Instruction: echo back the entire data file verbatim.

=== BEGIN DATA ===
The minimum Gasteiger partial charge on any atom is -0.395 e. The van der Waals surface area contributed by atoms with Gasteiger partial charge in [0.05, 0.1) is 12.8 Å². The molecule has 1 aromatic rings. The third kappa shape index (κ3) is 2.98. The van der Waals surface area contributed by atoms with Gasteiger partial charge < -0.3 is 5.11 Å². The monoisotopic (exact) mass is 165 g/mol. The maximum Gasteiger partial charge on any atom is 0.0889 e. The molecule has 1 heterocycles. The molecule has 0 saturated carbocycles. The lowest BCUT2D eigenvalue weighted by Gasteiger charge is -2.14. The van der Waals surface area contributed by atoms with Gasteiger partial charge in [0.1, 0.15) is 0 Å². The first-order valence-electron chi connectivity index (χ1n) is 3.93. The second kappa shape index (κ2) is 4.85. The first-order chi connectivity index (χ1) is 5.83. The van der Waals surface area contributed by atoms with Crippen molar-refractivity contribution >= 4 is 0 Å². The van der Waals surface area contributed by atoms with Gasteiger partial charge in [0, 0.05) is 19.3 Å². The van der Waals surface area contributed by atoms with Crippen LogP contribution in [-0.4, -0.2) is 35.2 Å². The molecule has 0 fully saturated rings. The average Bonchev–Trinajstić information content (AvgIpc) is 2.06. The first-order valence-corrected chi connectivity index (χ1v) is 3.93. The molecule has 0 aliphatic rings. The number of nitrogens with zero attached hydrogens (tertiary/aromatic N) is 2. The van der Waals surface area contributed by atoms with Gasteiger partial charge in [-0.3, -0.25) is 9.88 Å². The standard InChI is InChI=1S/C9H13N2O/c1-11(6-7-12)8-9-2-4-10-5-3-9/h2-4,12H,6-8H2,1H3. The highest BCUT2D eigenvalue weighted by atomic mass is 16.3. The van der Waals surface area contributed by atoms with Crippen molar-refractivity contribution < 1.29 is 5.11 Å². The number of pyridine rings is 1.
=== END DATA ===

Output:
The minimum Gasteiger partial charge on any atom is -0.395 e. The van der Waals surface area contributed by atoms with Gasteiger partial charge in [0.05, 0.1) is 12.8 Å². The molecule has 1 aromatic rings. The third kappa shape index (κ3) is 2.98. The van der Waals surface area contributed by atoms with Gasteiger partial charge < -0.3 is 5.11 Å². The monoisotopic (exact) mass is 165 g/mol. The maximum Gasteiger partial charge on any atom is 0.0889 e. The molecule has 1 heterocycles. The molecule has 0 saturated carbocycles. The lowest BCUT2D eigenvalue weighted by Gasteiger charge is -2.14. The van der Waals surface area contributed by atoms with Gasteiger partial charge in [0.1, 0.15) is 0 Å². The first-order valence-electron chi connectivity index (χ1n) is 3.93. The second kappa shape index (κ2) is 4.85. The first-order chi connectivity index (χ1) is 5.83. The van der Waals surface area contributed by atoms with Crippen molar-refractivity contribution >= 4 is 0 Å². The van der Waals surface area contributed by atoms with Gasteiger partial charge in [0, 0.05) is 19.3 Å². The van der Waals surface area contributed by atoms with Crippen LogP contribution in [-0.4, -0.2) is 35.2 Å². The molecule has 0 fully saturated rings. The average Bonchev–Trinajstić information content (AvgIpc) is 2.06. The first-order valence-corrected chi connectivity index (χ1v) is 3.93. The molecule has 0 aliphatic rings. The number of nitrogens with zero attached hydrogens (tertiary/aromatic N) is 2. The van der Waals surface area contributed by atoms with Gasteiger partial charge in [-0.3, -0.25) is 9.88 Å². The standard InChI is InChI=1S/C9H13N2O/c1-11(6-7-12)8-9-2-4-10-5-3-9/h2-4,12H,6-8H2,1H3. The highest BCUT2D eigenvalue weighted by atomic mass is 16.3. The van der Waals surface area contributed by atoms with Crippen molar-refractivity contribution < 1.29 is 5.11 Å². The number of pyridine rings is 1.